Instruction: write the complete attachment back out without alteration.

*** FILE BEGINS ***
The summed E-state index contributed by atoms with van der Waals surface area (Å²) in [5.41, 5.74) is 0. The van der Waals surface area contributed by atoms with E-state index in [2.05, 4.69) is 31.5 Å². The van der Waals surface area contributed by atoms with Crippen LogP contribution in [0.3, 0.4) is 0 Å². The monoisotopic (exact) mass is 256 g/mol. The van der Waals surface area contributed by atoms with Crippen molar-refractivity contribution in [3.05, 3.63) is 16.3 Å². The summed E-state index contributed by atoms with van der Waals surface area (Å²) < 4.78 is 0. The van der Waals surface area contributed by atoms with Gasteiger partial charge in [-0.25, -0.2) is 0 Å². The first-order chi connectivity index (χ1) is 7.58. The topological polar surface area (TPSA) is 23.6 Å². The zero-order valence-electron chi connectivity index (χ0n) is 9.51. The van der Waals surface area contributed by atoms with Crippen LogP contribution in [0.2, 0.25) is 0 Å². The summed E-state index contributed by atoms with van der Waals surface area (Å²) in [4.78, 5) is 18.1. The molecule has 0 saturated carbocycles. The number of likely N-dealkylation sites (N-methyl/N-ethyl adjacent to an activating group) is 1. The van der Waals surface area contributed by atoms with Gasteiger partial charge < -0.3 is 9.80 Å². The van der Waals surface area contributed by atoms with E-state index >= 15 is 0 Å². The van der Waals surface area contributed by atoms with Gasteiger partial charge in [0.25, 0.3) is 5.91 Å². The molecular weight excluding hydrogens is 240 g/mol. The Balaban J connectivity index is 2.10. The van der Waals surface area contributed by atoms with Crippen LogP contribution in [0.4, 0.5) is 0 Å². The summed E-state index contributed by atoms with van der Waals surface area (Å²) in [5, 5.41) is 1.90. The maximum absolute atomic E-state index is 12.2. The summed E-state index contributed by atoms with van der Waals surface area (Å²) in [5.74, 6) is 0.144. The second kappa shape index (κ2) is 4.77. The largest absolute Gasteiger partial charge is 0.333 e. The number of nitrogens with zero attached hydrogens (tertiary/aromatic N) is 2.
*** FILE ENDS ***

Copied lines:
The summed E-state index contributed by atoms with van der Waals surface area (Å²) in [5.41, 5.74) is 0. The van der Waals surface area contributed by atoms with E-state index in [2.05, 4.69) is 31.5 Å². The van der Waals surface area contributed by atoms with Crippen LogP contribution in [0.3, 0.4) is 0 Å². The monoisotopic (exact) mass is 256 g/mol. The van der Waals surface area contributed by atoms with Crippen molar-refractivity contribution in [3.05, 3.63) is 16.3 Å². The summed E-state index contributed by atoms with van der Waals surface area (Å²) < 4.78 is 0. The van der Waals surface area contributed by atoms with Gasteiger partial charge in [-0.25, -0.2) is 0 Å². The first-order chi connectivity index (χ1) is 7.58. The topological polar surface area (TPSA) is 23.6 Å². The zero-order valence-electron chi connectivity index (χ0n) is 9.51. The van der Waals surface area contributed by atoms with Crippen LogP contribution in [0.2, 0.25) is 0 Å². The summed E-state index contributed by atoms with van der Waals surface area (Å²) in [4.78, 5) is 18.1. The molecule has 0 saturated carbocycles. The number of likely N-dealkylation sites (N-methyl/N-ethyl adjacent to an activating group) is 1. The van der Waals surface area contributed by atoms with Gasteiger partial charge < -0.3 is 9.80 Å². The van der Waals surface area contributed by atoms with E-state index >= 15 is 0 Å². The van der Waals surface area contributed by atoms with Gasteiger partial charge in [0.25, 0.3) is 5.91 Å². The molecular weight excluding hydrogens is 240 g/mol. The Balaban J connectivity index is 2.10. The van der Waals surface area contributed by atoms with Crippen LogP contribution in [0.4, 0.5) is 0 Å². The summed E-state index contributed by atoms with van der Waals surface area (Å²) in [5, 5.41) is 1.90. The maximum absolute atomic E-state index is 12.2. The summed E-state index contributed by atoms with van der Waals surface area (Å²) in [5.74, 6) is 0.144. The second kappa shape index (κ2) is 4.77. The largest absolute Gasteiger partial charge is 0.333 e. The number of nitrogens with zero attached hydrogens (tertiary/aromatic N) is 2.